We refer to this cloud-based iBPMS IT SDK solution, together with standards and practices for use by healthcare providers subject matter experts (SMEs), as the Cloud Healthcare Appliance Real-Time Solution as a Service:

… and its Reference Architecture or CHARTSaaS RA™:

Please contact me, Pete Melrose, at 001-612-201-2301 or, to discuss and decide re the implementation of a CHARTSaaS RA-compliant solution by your healthcare provider organization to relieve cognitive overload, which is arguably the root cause of medical mistakes, currently the third leading cause of patient deaths (re

1 Bohmer RMJ. Perspective: The Hard Work of Health Care Transformation. N Engl J Med 2016;375:709-711.
2 Makary MA, Daniel M. Medical error—the third leading cause of death in the US. BMJ 2016;353:i2139 (
3 Mandl KD, Kohane IS. Escaping the EHR Trap — The Future of Health IT. N Engl J Med 2012; 366:2240-2242.
4 For example: Croskerry P. Diagnostic Failure: A Cognitive and Affective Approach appearing in Advances in Patient Safety: From Research to Implementation (Volume 2: Concepts and Methodology) Henriksen K, Battles JB, Marks ES, et al., editors, Rockville (MD) Agency for Healthcare Research and Quality (US); 2005 Feb.; and Groopman J. How Doctors Think. Houghton Mifflin Harcourt (New York, NY, 2008).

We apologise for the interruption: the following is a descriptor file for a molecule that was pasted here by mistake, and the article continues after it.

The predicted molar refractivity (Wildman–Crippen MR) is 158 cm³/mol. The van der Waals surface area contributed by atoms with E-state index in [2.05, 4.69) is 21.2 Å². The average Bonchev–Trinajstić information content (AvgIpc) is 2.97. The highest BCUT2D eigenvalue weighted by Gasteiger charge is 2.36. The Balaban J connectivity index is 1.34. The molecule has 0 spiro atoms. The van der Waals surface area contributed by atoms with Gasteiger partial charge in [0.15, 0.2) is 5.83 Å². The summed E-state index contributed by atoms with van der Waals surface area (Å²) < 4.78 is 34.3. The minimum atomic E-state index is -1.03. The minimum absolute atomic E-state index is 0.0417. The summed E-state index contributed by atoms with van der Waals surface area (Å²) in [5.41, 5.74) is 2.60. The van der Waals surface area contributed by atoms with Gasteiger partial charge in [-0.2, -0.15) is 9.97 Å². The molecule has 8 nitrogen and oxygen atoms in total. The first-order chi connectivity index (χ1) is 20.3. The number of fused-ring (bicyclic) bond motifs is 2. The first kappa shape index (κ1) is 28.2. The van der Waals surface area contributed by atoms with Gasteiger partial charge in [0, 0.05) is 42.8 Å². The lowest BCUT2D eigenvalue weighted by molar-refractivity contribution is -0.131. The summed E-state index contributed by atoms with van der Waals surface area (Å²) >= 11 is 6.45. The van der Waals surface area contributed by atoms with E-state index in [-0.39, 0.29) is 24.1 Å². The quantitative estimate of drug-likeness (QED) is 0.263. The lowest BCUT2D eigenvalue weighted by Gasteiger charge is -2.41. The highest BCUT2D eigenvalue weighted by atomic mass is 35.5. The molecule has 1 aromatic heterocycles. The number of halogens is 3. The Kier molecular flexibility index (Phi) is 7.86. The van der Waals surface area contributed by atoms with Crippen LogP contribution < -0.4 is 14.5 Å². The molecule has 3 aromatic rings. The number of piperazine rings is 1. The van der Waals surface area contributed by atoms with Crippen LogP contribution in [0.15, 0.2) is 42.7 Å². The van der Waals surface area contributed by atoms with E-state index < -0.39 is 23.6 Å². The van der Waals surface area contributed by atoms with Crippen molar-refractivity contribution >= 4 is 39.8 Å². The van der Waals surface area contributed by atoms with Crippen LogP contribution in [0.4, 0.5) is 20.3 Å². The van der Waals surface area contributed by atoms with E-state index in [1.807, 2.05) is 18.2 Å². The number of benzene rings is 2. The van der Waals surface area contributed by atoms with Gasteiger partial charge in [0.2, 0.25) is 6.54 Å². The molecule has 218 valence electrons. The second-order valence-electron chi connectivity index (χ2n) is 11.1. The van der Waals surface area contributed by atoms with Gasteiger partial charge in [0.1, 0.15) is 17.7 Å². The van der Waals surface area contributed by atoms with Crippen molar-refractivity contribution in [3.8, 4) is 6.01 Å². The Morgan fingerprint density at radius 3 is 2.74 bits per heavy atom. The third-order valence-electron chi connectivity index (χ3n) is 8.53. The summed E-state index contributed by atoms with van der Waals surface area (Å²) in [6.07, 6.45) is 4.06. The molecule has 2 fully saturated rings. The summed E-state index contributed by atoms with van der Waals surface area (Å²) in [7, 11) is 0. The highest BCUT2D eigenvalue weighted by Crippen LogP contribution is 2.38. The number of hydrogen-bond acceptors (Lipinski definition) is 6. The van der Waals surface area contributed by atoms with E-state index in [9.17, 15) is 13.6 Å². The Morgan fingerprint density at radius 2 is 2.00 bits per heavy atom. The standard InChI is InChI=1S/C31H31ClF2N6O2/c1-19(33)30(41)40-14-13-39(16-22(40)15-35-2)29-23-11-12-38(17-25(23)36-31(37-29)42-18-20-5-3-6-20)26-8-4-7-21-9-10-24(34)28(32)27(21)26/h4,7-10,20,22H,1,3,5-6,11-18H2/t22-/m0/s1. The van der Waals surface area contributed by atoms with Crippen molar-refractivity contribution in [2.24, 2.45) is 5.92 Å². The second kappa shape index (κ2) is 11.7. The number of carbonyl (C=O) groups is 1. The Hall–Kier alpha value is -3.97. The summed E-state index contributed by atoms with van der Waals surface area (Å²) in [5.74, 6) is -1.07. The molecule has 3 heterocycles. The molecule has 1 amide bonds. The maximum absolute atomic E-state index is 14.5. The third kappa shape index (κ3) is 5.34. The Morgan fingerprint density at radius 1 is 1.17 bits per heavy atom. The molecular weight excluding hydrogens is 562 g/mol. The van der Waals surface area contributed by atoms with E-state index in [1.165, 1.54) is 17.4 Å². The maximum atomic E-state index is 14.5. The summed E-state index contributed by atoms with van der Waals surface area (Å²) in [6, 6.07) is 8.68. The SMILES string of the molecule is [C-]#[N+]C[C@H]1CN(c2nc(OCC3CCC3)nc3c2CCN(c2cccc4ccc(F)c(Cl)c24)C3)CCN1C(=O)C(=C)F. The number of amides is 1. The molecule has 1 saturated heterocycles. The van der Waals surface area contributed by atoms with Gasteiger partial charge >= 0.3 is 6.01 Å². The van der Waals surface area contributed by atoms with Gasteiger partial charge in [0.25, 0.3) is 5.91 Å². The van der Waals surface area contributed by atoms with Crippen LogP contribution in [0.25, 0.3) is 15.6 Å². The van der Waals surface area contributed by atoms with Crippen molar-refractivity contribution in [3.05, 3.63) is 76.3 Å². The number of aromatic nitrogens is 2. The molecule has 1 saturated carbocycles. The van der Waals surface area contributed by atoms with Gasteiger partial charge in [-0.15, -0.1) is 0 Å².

5 Bohmer RMJ. Designing Care – Aligning the Nature and Management of Health Care. Harvard Business Press (Boston, MA, 2009), pp. 105-107, 128-133.
6 Dunie R et al. Quadrant for Intelligent Business Process Management Suites. Gartner 18 August 2016 ID: G00276892 (, viewed on 10/10/2016); and Rymer JR et al. The Forrester Wave™: Low-code Development Platforms, Q2 2016. Forrester 14 April 2016 (, viewed on 10/11/2016).